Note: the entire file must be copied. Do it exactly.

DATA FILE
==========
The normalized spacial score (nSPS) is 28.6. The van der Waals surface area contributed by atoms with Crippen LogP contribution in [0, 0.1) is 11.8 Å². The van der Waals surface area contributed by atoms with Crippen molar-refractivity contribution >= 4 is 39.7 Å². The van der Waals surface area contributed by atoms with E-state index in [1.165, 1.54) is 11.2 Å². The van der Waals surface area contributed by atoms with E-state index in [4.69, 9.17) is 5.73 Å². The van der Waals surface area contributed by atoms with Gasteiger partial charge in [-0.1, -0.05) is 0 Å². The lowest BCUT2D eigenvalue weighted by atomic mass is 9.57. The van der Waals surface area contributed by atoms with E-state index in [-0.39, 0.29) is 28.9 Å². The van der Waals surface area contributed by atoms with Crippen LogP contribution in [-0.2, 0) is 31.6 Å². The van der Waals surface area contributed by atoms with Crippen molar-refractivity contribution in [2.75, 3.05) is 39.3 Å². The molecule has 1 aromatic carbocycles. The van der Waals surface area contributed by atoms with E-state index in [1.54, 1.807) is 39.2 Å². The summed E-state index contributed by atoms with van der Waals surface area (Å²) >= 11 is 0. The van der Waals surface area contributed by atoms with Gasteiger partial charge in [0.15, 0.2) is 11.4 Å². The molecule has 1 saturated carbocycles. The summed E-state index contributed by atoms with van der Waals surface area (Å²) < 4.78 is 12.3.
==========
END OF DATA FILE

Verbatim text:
The normalized spacial score (nSPS) is 28.6. The van der Waals surface area contributed by atoms with Crippen LogP contribution in [0, 0.1) is 11.8 Å². The van der Waals surface area contributed by atoms with Crippen molar-refractivity contribution >= 4 is 39.7 Å². The van der Waals surface area contributed by atoms with E-state index in [1.165, 1.54) is 11.2 Å². The van der Waals surface area contributed by atoms with E-state index in [4.69, 9.17) is 5.73 Å². The van der Waals surface area contributed by atoms with Gasteiger partial charge in [-0.1, -0.05) is 0 Å². The lowest BCUT2D eigenvalue weighted by atomic mass is 9.57. The van der Waals surface area contributed by atoms with E-state index in [-0.39, 0.29) is 28.9 Å². The van der Waals surface area contributed by atoms with Crippen LogP contribution in [-0.2, 0) is 31.6 Å². The van der Waals surface area contributed by atoms with Crippen molar-refractivity contribution in [2.75, 3.05) is 39.3 Å². The molecule has 1 aromatic carbocycles. The van der Waals surface area contributed by atoms with E-state index in [1.54, 1.807) is 39.2 Å². The summed E-state index contributed by atoms with van der Waals surface area (Å²) >= 11 is 0. The van der Waals surface area contributed by atoms with Gasteiger partial charge in [0.15, 0.2) is 11.4 Å². The molecule has 1 saturated carbocycles. The summed E-state index contributed by atoms with van der Waals surface area (Å²) < 4.78 is 12.3.